Could it really be that simple?
What were the chances that a blade like that was unique? Even if it was, the fact that it had somehow found its way into the hands of a level 19 Necromancer who then decided to terrorize the lands near Fort Morrow seemed ridiculous.
There was so much about that man that I didn’t understand. Nothing about that idea felt right. There had to be more to the story. Even I knew that harvesting low level souls wasn’t the best use of a weapon with such power. Why not save it and harvest more powerful souls once the time was right? Why here? Why now?
There was more going on here. There had to be. Whatever it was, I was determined to get to the bottom of it.
My tired muscles cried out in agony as I forced myself forward. There were still miles to cover, and the hour was growing late.
I trudged onward, ever wary of the possible dangers lurking within the sparkling mountain mist, weaving my way through the tangle of skeletal trees.
North and west. West and then north. Without any signs of additional Snowthistles nearby, I didn’t stray from my path, and I didn’t bother stopping to rest. Aimlessly wandering around the mountainside in these conditions would be begging for disaster.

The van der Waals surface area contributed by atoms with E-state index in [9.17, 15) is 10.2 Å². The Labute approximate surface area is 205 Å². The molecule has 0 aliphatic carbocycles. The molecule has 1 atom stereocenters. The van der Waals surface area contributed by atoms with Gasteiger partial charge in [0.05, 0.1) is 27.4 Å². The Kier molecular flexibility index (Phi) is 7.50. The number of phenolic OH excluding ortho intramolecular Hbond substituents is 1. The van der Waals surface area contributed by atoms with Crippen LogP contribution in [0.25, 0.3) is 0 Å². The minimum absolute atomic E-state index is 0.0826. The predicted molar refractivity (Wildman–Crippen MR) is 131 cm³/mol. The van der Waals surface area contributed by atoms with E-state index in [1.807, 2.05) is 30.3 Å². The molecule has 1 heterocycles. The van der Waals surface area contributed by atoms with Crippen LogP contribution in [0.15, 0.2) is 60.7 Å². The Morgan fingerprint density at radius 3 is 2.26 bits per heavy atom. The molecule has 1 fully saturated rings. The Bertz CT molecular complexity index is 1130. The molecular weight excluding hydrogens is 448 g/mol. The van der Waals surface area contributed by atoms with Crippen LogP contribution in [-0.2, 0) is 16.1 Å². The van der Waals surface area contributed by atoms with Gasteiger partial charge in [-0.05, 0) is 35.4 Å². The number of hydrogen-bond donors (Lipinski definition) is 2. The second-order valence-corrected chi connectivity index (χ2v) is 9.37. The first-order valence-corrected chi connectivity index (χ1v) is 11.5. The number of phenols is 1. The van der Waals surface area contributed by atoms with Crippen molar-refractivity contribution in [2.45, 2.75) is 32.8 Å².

I carefully navigated around massive boulders and other obstacles that cropped up to block my path. I kept walking. Kept weaving. One way and then the other, always forward, always to the next point of reference. A tree. Then a rock. A strange clump of accumulated snow at the base of a large outcrop of stone. That’s where I set my sights.
The constant movement provided a little warmth, which was good, but I knew I would need to pace myself; to keep my level of exertion below the point of sweat. I wasn’t keen on the idea of freezing to death, and having my armor drenched in moisture from the inside even more than it already was seemed like the perfect route to a bitter end.
Though I couldn’t see it from this vantage point, I knew each step was taking me a little closer to the far lip of the shallow ridge line. A little closer to the warmth of a fire crackling in the hearth of Rosie’s Respite. To food and drink and rejoining the company of my friends.
I could almost smell the roasted root vegetables and perfectly cooked cuts of meat I’d grown accustomed to at Harold’s. I could only guess that Rosie would have similar cuisine available for hungry Travelers coming in from the cold.
My stomach growled and my mouth began to water. I could have sworn I smelled the scents of all manner of foods coming from the depths of the fog. Yet it was just an illusion, wishful thinking of the subconscious mind.
The outcrop was getting closer, and I could clearly make out the odd clump of snow at its base now. Soon I’d have to find a new landmark to guide my path.
I scanned the mist, squinting my eyes as I searched for something, anything, I could use as a guide. The rocky outcrop blocked a direct view of the other side, but the solution was simple enough.